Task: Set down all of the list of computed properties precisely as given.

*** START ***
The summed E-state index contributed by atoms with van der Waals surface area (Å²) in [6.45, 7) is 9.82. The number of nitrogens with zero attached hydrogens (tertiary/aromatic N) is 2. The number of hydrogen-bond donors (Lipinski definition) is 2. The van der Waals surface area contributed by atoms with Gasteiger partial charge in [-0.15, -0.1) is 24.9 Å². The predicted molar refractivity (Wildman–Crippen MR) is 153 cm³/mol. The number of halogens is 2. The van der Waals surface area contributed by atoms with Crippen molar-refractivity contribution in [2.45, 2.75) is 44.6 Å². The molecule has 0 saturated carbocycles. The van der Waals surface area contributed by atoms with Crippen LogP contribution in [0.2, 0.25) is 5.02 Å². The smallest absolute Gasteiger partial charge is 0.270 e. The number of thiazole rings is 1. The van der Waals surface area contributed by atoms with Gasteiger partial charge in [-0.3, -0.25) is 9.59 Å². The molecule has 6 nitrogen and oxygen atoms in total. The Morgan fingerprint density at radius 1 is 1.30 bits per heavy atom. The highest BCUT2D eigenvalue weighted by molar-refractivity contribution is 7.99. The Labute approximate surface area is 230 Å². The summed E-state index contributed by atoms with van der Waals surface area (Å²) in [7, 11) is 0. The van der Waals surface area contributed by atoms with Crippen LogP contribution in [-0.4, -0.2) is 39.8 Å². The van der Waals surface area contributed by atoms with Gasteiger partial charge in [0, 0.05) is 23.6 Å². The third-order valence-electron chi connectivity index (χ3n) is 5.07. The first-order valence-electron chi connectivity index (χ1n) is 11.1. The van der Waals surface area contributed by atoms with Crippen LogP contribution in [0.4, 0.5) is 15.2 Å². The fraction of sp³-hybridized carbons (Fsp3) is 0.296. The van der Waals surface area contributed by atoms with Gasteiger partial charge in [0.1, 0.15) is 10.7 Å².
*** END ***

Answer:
The summed E-state index contributed by atoms with van der Waals surface area (Å²) in [6.45, 7) is 9.82. The number of nitrogens with zero attached hydrogens (tertiary/aromatic N) is 2. The number of hydrogen-bond donors (Lipinski definition) is 2. The van der Waals surface area contributed by atoms with Gasteiger partial charge in [-0.15, -0.1) is 24.9 Å². The predicted molar refractivity (Wildman–Crippen MR) is 153 cm³/mol. The number of halogens is 2. The van der Waals surface area contributed by atoms with Crippen molar-refractivity contribution in [2.45, 2.75) is 44.6 Å². The molecule has 0 saturated carbocycles. The van der Waals surface area contributed by atoms with Crippen LogP contribution in [0.2, 0.25) is 5.02 Å². The smallest absolute Gasteiger partial charge is 0.270 e. The number of thiazole rings is 1. The van der Waals surface area contributed by atoms with Gasteiger partial charge in [-0.3, -0.25) is 9.59 Å². The molecule has 6 nitrogen and oxygen atoms in total. The Morgan fingerprint density at radius 1 is 1.30 bits per heavy atom. The highest BCUT2D eigenvalue weighted by molar-refractivity contribution is 7.99. The Labute approximate surface area is 230 Å². The summed E-state index contributed by atoms with van der Waals surface area (Å²) in [7, 11) is 0. The van der Waals surface area contributed by atoms with Crippen LogP contribution in [-0.4, -0.2) is 39.8 Å². The van der Waals surface area contributed by atoms with Gasteiger partial charge in [0, 0.05) is 23.6 Å². The third-order valence-electron chi connectivity index (χ3n) is 5.07. The first-order valence-electron chi connectivity index (χ1n) is 11.1. The van der Waals surface area contributed by atoms with Crippen LogP contribution in [0.4, 0.5) is 15.2 Å². The fraction of sp³-hybridized carbons (Fsp3) is 0.296. The van der Waals surface area contributed by atoms with Gasteiger partial charge in [0.1, 0.15) is 10.7 Å².